Identify, Retain and Preserve
Identifying, retaining, and preserving restoration
period buildings and their features as well as features
of the site. Site features may include circulation systems
such as walks, paths, roads, or parking; vegetation
such as trees, shrubs, fields, or herbaceous plant material;
landforms such as terracing, berms or grading; furnishings
such as lights, fences, or benches; decorative elements
such as sculpture, statuary or monuments; water features
including fountains, streams, pools, or lakes; and subsurface
archeological features which are important in defining
the restoration period.
Re-establishing the relationship between buildings
and the landscape that existed during the restoration
Oatlands Historic District, in Leesburg, Virginia,
George Carter's 19th century plantation acreage containing the main house, the barn (shown
here) and other outbuildings. Photo: HABS Collection, NPS.
Altering buildings and their features or site features
from the restoration period.
Failing to properly document building and site features
from the restoration period which may result in their
Retaining non-restoration period buildings or landscape
Protect and Maintain
Protecting and maintaining buildings and the site
by providing proper drainage to assure that water does
not erode foundation walls; drain toward the building;
or damage or erode the landscape.
Minimizing disturbance of terrain around buildings
or elsewhere on the site, thus reducing the possibility
of destroying or damaging important landscape features
or archeological resources.
Surveying and documenting areas where the terrain
will be altered during restoration work to determine
the potential impact to landscape features or archeological
Protecting, e.g., preserving in place, important
Planning and carrying out any necessary investigation
using professional archeologists and modern archeological
methods when preservation in place is not feasible.
Preserving important landscape features from the
restoration period, including ongoing maintenance of
historic plant material.
The historic birch allee at Stan Hywet Hall,
Akron, Ohio, which had suffered from borer
infestation and leaf miner, was
preserved through a series of
carefully executed steps that
took 15 years to realize. Photo: Child Associates.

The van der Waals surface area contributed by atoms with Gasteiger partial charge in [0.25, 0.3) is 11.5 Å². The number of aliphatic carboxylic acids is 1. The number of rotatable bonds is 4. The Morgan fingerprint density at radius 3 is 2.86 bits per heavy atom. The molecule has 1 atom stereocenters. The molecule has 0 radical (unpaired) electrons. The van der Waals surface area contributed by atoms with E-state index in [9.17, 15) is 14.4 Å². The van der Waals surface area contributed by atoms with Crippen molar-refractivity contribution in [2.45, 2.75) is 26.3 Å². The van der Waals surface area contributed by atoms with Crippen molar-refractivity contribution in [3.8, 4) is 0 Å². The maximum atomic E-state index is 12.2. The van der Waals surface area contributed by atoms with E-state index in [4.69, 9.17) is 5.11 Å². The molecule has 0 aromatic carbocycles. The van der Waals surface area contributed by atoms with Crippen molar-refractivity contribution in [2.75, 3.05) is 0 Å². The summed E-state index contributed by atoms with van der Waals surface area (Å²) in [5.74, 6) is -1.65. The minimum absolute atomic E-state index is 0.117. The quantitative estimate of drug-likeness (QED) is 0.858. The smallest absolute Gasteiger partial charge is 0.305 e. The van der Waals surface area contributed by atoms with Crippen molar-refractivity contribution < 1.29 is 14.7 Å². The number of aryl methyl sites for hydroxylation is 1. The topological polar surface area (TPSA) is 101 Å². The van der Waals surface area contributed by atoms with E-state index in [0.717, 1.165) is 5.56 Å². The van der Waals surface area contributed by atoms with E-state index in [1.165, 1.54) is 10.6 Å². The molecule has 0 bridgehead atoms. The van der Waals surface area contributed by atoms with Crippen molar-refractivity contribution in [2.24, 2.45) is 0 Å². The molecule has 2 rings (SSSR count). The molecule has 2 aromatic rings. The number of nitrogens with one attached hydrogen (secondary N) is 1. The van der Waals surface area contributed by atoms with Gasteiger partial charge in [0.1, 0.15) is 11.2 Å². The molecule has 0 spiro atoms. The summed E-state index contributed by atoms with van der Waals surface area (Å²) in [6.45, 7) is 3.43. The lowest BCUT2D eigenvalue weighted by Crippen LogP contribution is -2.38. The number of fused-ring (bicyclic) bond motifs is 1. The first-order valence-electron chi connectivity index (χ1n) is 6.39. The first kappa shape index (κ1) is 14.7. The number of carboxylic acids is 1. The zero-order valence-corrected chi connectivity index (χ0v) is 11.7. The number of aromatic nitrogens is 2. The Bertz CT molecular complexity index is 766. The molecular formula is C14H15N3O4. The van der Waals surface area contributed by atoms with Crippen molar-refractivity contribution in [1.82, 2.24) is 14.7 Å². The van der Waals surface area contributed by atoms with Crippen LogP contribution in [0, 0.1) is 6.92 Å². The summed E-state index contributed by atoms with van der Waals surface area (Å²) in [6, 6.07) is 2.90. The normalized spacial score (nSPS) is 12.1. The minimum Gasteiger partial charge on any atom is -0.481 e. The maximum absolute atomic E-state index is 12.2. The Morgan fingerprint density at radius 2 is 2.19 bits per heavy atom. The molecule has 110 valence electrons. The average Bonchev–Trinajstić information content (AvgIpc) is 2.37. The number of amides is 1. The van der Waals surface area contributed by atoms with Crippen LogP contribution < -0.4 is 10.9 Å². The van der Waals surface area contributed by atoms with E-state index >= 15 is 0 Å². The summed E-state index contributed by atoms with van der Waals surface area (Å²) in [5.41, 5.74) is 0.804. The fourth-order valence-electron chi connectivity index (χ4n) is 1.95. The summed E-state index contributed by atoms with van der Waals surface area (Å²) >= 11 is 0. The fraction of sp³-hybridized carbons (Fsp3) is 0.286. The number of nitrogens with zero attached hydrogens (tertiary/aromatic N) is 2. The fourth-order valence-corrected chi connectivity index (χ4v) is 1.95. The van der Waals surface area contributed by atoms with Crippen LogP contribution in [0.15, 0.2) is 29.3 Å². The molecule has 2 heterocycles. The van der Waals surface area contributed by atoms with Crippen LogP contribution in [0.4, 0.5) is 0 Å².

Protecting building and landscape features against
arson and vandalism before restoration work begins,
i.e., erecting protective fencing and installing alarm
systems that are keyed into local protection agencies.
Providing continued protection of building materials
and plant features from the restoration period through
appropriate cleaning, rust removal, limited paint removal,
and re-application of protective coating systems; and
pruning and vegetation management.
Evaluating the existing condition of materials and
features to determine whether more than protection and
maintenance are required, that is, if repairs to building
and site features will be necessary.
Failing to maintain adequate site drainage so that buildings
and site features are damaged or destroyed; or alternatively,
changing the site grading so that water no longer drains
Introducing heavy machinery into areas where it may
disturb or damage important landscape features or archeological
Failing to survey the building site prior to beginning
restoration work which results in damage to, or destruction
of, landscape features or archeological resources.
Leaving known archeological material unprotected so
that it is damaged during restoration work.
Permitting unqualified personnel to perform data recovery
on archeological resources so that improper methodology
results in the loss of important archeological material.
Allowing restoration period landscape features to be
lost or damaged due to a lack of maintenance.
Permitting the property to remain unprotected so that
the building and landscape features or archeological
resources are damaged or destroyed.
Removing restoration period features from the building